April 20, 2024

What Is It, What Are The Signs & How To Protect Yourself

One in six women in the UK has experienced financial abuse by a current or former partner, according to charity Surviving Economic Abuse (SEA). Whilst domestic abuse is often still associated with violence or verbal attacks, there’s another form of abuse going on behind closed doors and it’s time to start paying attention.

According to leading charity Surviving Economic Abuse (SEA), they’ve seen a 150 per cent increase in its website user numbers since April 2021. The worrying rise in traffic shows that financial abuse cases may be on the rise, with research from Aviva revealing that two in five adults have suffered it.

For the millions of economic abuse victims, the pandemic exacerbated the situation with more hours at home, cutting off support networks and leaving women more vulnerable to financial abuse than ever before. But three years on, many are still being financially exploited.

“It’s likely that you know someone who is experiencing economic abuse,” says Dr Nicola Sharp-Jeffs, founder and CEO of charity Sea (Surviving Economic Abuse). “It can look different in every relationship because perpetrators tailor the abuse to exert control over victim-survivors. ”

So, how can we spot the signs of financial abuse, and what can we do to protect ourselves?

What actually is financial abuse?

Financial abuse is a form of economic abuse, now recognised in law by the Domestic Abuse Act 2021. Economic and financial abuse have many similarities, however financial abuse specifically refers to control of a victim’s finances, whether that’s restricting access to money or coercing them into taking on debt. Whatever the form of control, the abuse usually leaves the victim in a precarious financial situation.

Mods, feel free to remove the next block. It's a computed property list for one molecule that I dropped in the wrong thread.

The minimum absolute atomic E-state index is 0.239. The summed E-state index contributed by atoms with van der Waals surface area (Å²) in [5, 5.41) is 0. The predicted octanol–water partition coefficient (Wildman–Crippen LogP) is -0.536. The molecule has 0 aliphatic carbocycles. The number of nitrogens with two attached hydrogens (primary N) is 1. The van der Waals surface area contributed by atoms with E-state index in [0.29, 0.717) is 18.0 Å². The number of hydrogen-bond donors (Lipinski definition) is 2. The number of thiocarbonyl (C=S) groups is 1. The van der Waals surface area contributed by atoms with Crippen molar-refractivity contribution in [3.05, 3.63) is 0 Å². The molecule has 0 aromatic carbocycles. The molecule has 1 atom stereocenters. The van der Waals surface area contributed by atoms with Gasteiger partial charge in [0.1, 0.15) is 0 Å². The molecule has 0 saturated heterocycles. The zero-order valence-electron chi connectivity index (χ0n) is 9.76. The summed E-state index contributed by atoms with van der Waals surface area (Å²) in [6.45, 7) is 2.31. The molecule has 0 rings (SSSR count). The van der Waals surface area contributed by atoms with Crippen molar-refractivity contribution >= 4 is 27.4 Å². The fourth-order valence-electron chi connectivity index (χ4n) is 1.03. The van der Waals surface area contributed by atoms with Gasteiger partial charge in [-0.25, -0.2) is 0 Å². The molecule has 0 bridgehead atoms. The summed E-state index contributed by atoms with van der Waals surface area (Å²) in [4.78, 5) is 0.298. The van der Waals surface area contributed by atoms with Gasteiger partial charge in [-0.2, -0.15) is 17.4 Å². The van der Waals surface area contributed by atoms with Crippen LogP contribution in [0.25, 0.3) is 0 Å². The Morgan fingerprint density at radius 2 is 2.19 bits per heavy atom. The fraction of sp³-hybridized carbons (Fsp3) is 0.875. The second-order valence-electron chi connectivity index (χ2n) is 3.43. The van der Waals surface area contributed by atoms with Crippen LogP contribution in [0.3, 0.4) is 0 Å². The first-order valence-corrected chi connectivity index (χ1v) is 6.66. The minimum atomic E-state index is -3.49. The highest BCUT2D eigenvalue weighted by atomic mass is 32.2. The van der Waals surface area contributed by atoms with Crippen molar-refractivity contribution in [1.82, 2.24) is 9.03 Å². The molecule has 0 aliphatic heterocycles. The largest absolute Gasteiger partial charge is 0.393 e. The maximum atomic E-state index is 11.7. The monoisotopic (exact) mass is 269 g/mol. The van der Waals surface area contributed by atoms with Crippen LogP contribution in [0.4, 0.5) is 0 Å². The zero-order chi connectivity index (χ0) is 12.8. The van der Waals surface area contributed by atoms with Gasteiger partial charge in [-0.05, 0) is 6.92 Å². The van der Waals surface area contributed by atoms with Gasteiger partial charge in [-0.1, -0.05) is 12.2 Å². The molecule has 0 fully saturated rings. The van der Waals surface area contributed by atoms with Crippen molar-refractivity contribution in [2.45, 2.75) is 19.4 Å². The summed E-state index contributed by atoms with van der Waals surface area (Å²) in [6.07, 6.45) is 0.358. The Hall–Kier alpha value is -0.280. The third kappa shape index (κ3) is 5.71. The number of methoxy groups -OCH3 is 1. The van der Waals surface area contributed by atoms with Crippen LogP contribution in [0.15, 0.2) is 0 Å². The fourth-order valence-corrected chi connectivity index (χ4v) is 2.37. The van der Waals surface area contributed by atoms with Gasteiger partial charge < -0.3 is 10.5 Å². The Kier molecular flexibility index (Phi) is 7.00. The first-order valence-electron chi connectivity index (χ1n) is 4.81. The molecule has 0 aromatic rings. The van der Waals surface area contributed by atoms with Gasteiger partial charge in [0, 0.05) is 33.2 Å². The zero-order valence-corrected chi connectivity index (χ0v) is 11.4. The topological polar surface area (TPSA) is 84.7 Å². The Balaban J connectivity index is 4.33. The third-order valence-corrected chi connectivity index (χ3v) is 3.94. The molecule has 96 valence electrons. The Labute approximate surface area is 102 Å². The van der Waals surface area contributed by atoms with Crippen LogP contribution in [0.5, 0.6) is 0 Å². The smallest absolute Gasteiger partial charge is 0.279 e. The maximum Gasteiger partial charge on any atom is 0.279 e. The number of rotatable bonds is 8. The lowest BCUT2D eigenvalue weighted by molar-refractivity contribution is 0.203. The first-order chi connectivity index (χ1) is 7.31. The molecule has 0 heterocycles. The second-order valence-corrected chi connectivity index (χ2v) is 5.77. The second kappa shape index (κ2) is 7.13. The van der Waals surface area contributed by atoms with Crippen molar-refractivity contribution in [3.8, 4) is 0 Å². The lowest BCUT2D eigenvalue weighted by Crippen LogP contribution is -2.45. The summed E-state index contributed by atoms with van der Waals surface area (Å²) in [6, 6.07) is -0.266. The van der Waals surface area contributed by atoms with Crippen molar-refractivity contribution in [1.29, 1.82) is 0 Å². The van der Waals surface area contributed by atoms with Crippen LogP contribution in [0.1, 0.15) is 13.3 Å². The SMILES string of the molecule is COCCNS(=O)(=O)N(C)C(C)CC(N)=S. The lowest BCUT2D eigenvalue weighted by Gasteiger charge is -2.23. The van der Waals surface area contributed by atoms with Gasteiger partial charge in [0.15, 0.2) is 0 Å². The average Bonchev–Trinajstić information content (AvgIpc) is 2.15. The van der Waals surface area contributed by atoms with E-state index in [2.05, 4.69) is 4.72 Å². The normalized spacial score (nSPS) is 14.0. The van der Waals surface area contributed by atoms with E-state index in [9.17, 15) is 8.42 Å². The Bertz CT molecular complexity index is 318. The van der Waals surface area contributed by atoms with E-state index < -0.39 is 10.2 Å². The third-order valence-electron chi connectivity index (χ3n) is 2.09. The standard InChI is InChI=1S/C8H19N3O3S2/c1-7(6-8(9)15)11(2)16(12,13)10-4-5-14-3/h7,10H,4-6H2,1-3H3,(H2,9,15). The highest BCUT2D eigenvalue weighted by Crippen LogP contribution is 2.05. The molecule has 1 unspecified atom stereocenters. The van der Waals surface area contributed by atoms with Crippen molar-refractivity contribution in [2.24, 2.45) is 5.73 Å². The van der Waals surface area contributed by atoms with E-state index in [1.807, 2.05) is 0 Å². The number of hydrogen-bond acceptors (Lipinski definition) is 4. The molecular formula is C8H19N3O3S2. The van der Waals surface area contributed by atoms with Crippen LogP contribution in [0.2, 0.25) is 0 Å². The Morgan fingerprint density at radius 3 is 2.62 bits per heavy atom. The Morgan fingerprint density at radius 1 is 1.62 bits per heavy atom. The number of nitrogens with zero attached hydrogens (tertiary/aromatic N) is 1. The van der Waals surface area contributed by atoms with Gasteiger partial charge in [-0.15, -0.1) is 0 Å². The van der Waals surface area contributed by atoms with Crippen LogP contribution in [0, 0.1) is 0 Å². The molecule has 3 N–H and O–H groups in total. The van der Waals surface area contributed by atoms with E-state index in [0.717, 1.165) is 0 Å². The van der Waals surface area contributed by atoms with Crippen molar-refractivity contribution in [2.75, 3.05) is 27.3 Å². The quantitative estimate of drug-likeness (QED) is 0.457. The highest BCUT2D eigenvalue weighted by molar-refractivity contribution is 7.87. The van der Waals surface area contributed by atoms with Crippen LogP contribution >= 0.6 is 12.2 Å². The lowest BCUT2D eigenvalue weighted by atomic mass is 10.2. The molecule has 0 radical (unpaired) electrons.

For many victims, financial abuse co-occurs with other forms of domestic abuse. Yet one of the main reasons why financial abuse goes unnoticed is that it’s often difficult to identify, both for the person experiencing abuse and third parties seeking to help victims. Unlike more visible forms of abuse, financial abuse can start subtly which means that victims can find themselves in abusive relationships without realising. Additionally, the nature of the control exerted by abusers over victims makes it difficult for victims to raise the alarm, as abusers will often cut off access to money and leave the victim dependent on them to survive financially.

Red flags to watch out for

Many of the signs of financial abuse can look innocuous at first glance. Certain actions might seem well-intentioned — such as offering to manage all of the household finances alone — yet the combination of behaviours can lead to a pattern of abusive behaviour. Concerning behaviours might include sabotaging a victim’s ability to earn their own money, limiting access to bank accounts or exploiting a financial situation for their own benefit.

Emma Willing, Partner in the Family Department at Mishcon de Reya, warns that there are a number of red flags to look out for which might indicate financial abuse.

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